Private equity groups are facing mounting opposition from investors over their attempts to raise annex funds, which buy-out firms hope will provide fresh cash to bail out many of the companies they bought during the debt bubble.

Apollo Management had been forced to drop plans to raise an annex fund, after opposition from some of the US private equity group’s biggest backers, according to people familiar with the situation. Apollo declined to comment.

As companies acquired by buy-out firms during the market boom struggle to support their high debts, they need fresh cash. Yet, some private equity groups are running out of capital in their older funds, forcing them to ask investors for more money.

“Many investors are in a difficult position and some will not have the cash to support annex funds,” said Jane Welsh, senior investment consultant at Watson Wyatt, who advises investors on private equity. “Some will ask if this is good money after bad.”

While annex funds are generally unpopular, investors said they might back them if the terms were attractive enough and the private equity group had a strong track record.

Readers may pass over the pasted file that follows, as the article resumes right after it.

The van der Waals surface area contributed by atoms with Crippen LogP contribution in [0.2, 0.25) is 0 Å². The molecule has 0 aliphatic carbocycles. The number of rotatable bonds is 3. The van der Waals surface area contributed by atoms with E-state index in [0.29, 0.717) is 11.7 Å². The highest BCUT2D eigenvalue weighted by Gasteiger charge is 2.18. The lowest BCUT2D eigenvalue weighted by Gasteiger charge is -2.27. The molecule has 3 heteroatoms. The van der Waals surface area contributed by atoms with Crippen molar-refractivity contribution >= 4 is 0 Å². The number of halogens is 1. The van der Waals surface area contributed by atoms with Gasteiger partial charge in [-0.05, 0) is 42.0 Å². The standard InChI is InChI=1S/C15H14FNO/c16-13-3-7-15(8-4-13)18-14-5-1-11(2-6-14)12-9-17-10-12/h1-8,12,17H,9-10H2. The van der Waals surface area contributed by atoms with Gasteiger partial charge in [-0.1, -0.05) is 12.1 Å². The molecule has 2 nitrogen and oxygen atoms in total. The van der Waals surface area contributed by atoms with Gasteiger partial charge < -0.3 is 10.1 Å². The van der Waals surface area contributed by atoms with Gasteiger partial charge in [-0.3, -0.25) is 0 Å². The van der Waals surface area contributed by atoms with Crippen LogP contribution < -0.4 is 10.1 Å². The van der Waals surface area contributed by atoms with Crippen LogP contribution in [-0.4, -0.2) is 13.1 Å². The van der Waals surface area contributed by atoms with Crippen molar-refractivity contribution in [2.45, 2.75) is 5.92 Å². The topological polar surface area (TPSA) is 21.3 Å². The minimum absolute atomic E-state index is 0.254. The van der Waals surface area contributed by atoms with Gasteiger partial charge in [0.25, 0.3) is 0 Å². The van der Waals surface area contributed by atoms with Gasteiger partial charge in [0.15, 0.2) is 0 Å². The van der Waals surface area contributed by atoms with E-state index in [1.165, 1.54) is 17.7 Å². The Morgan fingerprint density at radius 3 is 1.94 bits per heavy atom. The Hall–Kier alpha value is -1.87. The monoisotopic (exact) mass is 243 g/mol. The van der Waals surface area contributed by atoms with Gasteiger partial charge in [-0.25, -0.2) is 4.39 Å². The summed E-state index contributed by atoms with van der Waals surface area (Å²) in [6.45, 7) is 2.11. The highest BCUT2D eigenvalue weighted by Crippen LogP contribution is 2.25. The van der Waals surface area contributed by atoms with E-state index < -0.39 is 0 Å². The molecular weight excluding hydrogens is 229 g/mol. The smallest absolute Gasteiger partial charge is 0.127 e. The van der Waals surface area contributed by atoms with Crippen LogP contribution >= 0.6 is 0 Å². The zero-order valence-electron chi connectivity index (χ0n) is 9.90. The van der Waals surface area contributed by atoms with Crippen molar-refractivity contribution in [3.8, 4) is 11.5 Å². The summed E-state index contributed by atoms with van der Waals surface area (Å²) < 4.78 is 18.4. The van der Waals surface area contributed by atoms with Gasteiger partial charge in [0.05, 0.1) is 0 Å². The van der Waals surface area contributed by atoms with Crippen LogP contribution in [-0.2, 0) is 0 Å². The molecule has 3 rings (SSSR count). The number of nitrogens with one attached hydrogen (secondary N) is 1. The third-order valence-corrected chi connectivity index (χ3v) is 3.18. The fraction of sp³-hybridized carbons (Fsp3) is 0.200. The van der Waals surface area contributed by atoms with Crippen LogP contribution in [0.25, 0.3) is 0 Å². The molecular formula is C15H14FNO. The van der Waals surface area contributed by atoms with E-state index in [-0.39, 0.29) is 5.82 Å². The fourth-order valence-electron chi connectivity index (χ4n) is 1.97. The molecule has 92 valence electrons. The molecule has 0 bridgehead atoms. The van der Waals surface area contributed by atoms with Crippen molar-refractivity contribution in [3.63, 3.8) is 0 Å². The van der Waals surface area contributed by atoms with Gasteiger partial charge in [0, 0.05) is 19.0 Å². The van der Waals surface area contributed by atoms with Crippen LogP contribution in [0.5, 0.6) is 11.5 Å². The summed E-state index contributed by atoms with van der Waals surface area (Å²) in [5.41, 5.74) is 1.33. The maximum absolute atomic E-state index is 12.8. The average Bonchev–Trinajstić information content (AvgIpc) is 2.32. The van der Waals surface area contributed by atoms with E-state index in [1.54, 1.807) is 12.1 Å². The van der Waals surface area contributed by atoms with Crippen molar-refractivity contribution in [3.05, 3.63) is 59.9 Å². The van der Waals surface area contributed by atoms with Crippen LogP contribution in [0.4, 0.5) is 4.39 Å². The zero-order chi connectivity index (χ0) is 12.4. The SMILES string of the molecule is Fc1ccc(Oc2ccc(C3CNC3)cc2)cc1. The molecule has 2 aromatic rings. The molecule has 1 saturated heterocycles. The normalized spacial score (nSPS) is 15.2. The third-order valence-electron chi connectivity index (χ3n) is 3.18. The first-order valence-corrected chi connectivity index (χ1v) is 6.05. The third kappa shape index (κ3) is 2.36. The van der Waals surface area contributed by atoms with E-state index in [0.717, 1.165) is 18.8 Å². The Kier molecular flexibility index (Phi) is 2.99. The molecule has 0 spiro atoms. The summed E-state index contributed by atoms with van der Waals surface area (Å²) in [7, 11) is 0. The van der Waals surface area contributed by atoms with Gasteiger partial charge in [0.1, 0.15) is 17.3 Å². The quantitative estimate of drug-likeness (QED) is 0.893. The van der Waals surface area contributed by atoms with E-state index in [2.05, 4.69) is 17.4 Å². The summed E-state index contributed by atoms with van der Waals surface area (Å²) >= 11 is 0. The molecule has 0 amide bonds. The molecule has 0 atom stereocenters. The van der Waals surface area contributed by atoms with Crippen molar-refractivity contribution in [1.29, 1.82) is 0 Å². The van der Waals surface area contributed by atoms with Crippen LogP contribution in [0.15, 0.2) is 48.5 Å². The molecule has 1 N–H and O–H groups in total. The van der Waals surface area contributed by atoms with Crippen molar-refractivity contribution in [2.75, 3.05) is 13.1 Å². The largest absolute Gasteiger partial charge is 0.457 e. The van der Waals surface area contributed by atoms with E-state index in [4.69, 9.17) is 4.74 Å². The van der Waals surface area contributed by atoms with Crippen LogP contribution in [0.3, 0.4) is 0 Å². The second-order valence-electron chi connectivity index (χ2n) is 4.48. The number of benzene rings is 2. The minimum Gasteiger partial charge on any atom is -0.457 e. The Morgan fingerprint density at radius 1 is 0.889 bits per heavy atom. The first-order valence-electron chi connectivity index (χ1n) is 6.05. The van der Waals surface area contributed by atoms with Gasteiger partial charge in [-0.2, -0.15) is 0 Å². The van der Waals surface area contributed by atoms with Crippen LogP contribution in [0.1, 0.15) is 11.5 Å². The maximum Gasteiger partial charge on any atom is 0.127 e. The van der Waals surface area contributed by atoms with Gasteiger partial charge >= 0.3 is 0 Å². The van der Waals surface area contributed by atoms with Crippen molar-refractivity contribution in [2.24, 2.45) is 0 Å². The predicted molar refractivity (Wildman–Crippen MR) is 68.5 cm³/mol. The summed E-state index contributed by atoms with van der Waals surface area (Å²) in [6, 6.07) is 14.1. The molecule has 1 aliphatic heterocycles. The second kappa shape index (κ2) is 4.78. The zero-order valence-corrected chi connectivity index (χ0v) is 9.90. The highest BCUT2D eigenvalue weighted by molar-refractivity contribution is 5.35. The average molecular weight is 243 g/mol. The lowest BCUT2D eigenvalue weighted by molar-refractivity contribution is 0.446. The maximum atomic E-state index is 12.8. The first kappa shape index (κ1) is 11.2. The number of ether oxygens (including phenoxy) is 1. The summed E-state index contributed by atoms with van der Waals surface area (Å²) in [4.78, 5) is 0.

Kohlberg Kravis Roberts last month raised a €400m ($574m) annex fund to support its European portfolio, including ProSiebenSat.1, the German pay-TV broadcaster; Pages Jaunes, the French directories group, and NXP, the Dutch chipmaker.

One investor said KKR’s annex fund– at the bottom end of its €400m-€700m target – was completed because the group waived fees on the vehicle and allowed investors to transfer existing commitments into it from its new European fund.

Annex funds often offer preferential returns, so existing investors that do not take part could be diluted.

Apollo floated the idea of raising an annex fund at an investor meeting this year, but it faced opposition from institutions with about a quarter of its capital.

The group suffered a blow last year when Linen’s ‘n Things , the home furnishings retailer it bought in 2005, went bankrupt.

The push by buy-out groups to raise annex funds mirrors moves by venture capital funds after the dotcom bubble burst when they were left short of cash.

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